Our Desire To Please You Does In Fact Please You

Religious communities in our tradition usually have “Bishop Visitors.” These are bishops who agree to be advisors, encouragers, and friends of the Community. I serve in this capacity for the Community of Transfiguration in Cincinnati and am here to chair the Board of Trustees and Society meeting which occur annually.

It’s hardly a retreat since I am in meetings morning, noon and night and there are often major decisions to be made affecting the life and future of the Community. Yet, the regular round of Morning, Noon, Evening, and Night Prayers and the Daily Eucharist provide a framework which is in itself spiritually refreshing.

St. Benedict writes of days balanced between prayer, work and study and — while that is not easy to achieve even in a monastery — even the attempt to do so beats the hectic pace which consumes most of our daily lives. We closed our Chapter meeting tonight with this great prayer adapted from Thomas Merton:

Our Lord God, we have no idea where we are going.

We do not see the road ahead of us.

We cannot know for certain where it will end.

Nor do we really know ourselves, and the fact that we think we are following your will does not mean that we are actually doing so.

But we believe that our desire to please you does in fact please you.

And we hope that we have that desire in all that we are doing.

We hope that we will never do anything apart from that desire.

And we know that if we do this, you will lead us by the right road though we may know nothing about it.

Therefore will we trust in you always, though we may seem to be lost and in the shadow of death.

We will not fear, for you are ever with us,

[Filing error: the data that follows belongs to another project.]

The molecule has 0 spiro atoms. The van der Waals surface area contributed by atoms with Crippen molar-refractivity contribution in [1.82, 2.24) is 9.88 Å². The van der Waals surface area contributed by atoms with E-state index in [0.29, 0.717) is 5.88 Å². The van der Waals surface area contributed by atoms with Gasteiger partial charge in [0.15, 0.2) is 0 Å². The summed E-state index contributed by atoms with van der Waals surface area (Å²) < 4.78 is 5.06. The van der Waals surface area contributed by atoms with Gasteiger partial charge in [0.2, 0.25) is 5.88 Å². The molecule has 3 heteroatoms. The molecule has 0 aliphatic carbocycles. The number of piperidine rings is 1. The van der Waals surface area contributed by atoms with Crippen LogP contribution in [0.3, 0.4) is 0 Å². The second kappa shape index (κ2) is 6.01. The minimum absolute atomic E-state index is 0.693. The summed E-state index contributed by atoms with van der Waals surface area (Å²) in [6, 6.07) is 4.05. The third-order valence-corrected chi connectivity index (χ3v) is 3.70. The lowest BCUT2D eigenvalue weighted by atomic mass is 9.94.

and you will never leave us to face our perils alone.

(A great prayer for us as individuals…for our communities…and indeed for the Church at large!)  

4 Responses to “Our Desire To Please You Does In Fact Please You”

  1. thomas bushnell, bsg Says:

    the work of a bishop visitor–especially in recent years, where the job has expanded–is important and hard work. i am grateful to all those bishops (our own, and you, and and all the rest) who undertake this responsibility. it is a wonderful gift to the communities, and to the church, so thanks.

  2. ecubishop Says:

    One of the things I enjoy most these days…

  3. CBNYC Says:

    I think now, more than ever, the witness of religious communities to the church (in America, especially) and the world outside the church is desperately needed. May God bless and multiply your efforts, Bishop Epting! I’m hoping for (dare I use the word in an Episcopalian context!?) REVIVAL in all the Anglican orders.

  4. playfish Says:

    although I misuse nearly all of my day on the internet actively playing online games like zynga poker or mafia wars, I still like to put aside some free time to look through a couple of websites here and there and I’m contented to report this latest statement is really pretty good quality and enormously better than 1 / 2 the various other poor quality trash I read today , anyways i’m off to take up a smattering of rounds of facebook poker

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